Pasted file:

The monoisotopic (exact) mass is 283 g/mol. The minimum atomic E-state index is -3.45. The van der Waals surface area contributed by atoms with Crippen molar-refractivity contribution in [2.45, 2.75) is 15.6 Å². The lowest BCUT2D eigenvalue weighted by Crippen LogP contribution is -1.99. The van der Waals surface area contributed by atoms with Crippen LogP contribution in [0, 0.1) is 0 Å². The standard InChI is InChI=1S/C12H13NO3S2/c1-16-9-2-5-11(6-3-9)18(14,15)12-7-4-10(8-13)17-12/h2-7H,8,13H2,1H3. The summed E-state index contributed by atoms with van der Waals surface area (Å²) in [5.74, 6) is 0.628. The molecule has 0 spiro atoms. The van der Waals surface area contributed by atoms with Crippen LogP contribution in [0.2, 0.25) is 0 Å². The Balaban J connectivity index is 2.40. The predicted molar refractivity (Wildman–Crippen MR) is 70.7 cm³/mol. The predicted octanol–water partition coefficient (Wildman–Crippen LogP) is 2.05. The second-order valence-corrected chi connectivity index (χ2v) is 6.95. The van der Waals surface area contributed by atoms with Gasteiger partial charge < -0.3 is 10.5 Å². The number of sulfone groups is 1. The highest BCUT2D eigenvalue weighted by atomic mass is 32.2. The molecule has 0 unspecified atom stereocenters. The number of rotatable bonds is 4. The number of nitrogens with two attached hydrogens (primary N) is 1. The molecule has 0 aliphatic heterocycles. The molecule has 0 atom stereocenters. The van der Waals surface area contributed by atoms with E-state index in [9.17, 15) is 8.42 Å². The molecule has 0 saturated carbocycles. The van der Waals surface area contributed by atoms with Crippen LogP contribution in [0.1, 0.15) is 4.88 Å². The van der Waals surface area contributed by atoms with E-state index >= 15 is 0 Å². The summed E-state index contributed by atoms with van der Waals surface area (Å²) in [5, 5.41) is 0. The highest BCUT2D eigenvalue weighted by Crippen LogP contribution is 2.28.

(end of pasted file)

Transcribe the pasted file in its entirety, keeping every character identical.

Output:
The monoisotopic (exact) mass is 283 g/mol. The minimum atomic E-state index is -3.45. The van der Waals surface area contributed by atoms with Crippen molar-refractivity contribution in [2.45, 2.75) is 15.6 Å². The lowest BCUT2D eigenvalue weighted by Crippen LogP contribution is -1.99. The van der Waals surface area contributed by atoms with Crippen LogP contribution in [0, 0.1) is 0 Å². The standard InChI is InChI=1S/C12H13NO3S2/c1-16-9-2-5-11(6-3-9)18(14,15)12-7-4-10(8-13)17-12/h2-7H,8,13H2,1H3. The summed E-state index contributed by atoms with van der Waals surface area (Å²) in [5.74, 6) is 0.628. The molecule has 0 spiro atoms. The van der Waals surface area contributed by atoms with Crippen LogP contribution in [0.2, 0.25) is 0 Å². The Balaban J connectivity index is 2.40. The predicted molar refractivity (Wildman–Crippen MR) is 70.7 cm³/mol. The predicted octanol–water partition coefficient (Wildman–Crippen LogP) is 2.05. The second-order valence-corrected chi connectivity index (χ2v) is 6.95. The van der Waals surface area contributed by atoms with Gasteiger partial charge < -0.3 is 10.5 Å². The number of sulfone groups is 1. The highest BCUT2D eigenvalue weighted by atomic mass is 32.2. The molecule has 0 unspecified atom stereocenters. The number of rotatable bonds is 4. The number of nitrogens with two attached hydrogens (primary N) is 1. The molecule has 0 aliphatic heterocycles. The molecule has 0 atom stereocenters. The van der Waals surface area contributed by atoms with E-state index in [9.17, 15) is 8.42 Å². The molecule has 0 saturated carbocycles. The van der Waals surface area contributed by atoms with Crippen LogP contribution in [0.1, 0.15) is 4.88 Å². The van der Waals surface area contributed by atoms with E-state index >= 15 is 0 Å². The summed E-state index contributed by atoms with van der Waals surface area (Å²) in [5, 5.41) is 0. The highest BCUT2D eigenvalue weighted by Crippen LogP contribution is 2.28.